The Mustang is the official muscle car of the United States. The keyword here is car and that's why it's odd that Ford decided to call its new electric vehicle the Mustang Mach-E, when it's clearly not a car. It's a crossover with hints of Mustang design. While the name is perplexing, it's not difficult to understand why the Mach-E, with a range of up to 300 miles, took the most iconic name in the automaker's lineup.
It'll help it sell.
It's a bold move that could help the automaker catch up with competitors that already have electric vehicles on the road. An EV SUV is always a smart move in the US and calling it a Mustang? Just a bit of icing on the cake. There may be a purist backlash, but for the average person looking for an EV that's from an automaker they trust, the Mach-E will pique their interest.
Ford seems to have a version of the Mach-E for every type of driver. It'll be available in five trim models starting at $43,895 and will start rolling into showrooms in late 2020. The First Edition (270-mile range at $59,900), Premium (300 miles at $50,600) and GT (235 miles at $60,500) showing up on the road first. The California Route (300 miles at $52,400) and Select (230 at $43,895) will both land in early 2021.
The cars will be available all-wheel or rear-wheel drive depending on the trim level and options available. Rear-wheel-drive versions will have a single electric motor while the all-wheel-drive versions will ship with two power plants. The torque and horsepower will also vary from 255 horsepower and 306 pounds-foot of torque all the way up to 459 horsepower and 612 pounds-foot on the quick GT level that'll do zero to 60 in under four seconds.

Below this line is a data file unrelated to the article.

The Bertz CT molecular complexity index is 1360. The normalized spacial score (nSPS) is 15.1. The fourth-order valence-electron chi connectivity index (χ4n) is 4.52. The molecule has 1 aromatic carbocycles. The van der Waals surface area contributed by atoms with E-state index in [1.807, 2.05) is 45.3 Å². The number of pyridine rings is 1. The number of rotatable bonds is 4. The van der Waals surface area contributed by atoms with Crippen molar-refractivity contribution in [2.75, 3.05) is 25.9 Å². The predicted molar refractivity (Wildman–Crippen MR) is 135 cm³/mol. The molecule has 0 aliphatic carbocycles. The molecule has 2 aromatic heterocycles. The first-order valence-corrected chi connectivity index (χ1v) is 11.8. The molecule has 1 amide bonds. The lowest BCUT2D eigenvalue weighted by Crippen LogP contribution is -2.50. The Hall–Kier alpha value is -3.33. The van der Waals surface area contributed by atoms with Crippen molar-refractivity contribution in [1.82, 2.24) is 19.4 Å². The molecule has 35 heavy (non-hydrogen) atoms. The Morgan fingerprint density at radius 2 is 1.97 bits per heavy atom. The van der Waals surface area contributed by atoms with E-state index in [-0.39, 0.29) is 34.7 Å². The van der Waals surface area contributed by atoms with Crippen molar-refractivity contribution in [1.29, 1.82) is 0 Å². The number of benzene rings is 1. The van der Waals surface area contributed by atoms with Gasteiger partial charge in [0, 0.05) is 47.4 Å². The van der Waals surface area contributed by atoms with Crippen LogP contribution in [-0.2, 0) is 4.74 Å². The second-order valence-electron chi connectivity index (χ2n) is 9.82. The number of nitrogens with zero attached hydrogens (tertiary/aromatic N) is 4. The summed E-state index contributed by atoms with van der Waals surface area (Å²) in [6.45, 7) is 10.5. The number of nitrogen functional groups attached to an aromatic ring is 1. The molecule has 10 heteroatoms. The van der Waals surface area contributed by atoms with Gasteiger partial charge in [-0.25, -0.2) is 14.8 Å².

The battery packs available on the regular models will be rated for 75.7kWh, with the extended range getting a 98.8kWh pack. The vehicles will also support charging up to 150kW.
In addition to all the tech under the hood, the interior will sport the next-generation Sync 4 infotainment system (which was unveiled a few weeks ago) looks way better than the current generation Sync. It'll include the FordPass charging network feature that shows available chargers in the nav and along a route.
In the car, there is a large portrait display, sort of like a Model S. At the bottom of the display is a single knob for control. Of course, it also supports touch and it can answer conversational requests via "OK Ford." The company took a quick swipe at Tesla when it noted that it also has a dash cluster display.
The Mach-E supports over-the-air updates and has a phone as a key feature that works via Bluetooth and Ford also announced a future update will bring hands-free driving to the Mach-E.
Ford famously announced it would stop selling cars in the United States except for the Mustang which continues to be a hit for the automaker. Instead, it's decided to focus on SUVs and trucks. It's a business decision that mirrors the country's desire to drive larger vehicles. The result is Ford's first big EV -- an SUV with a Mustang badge.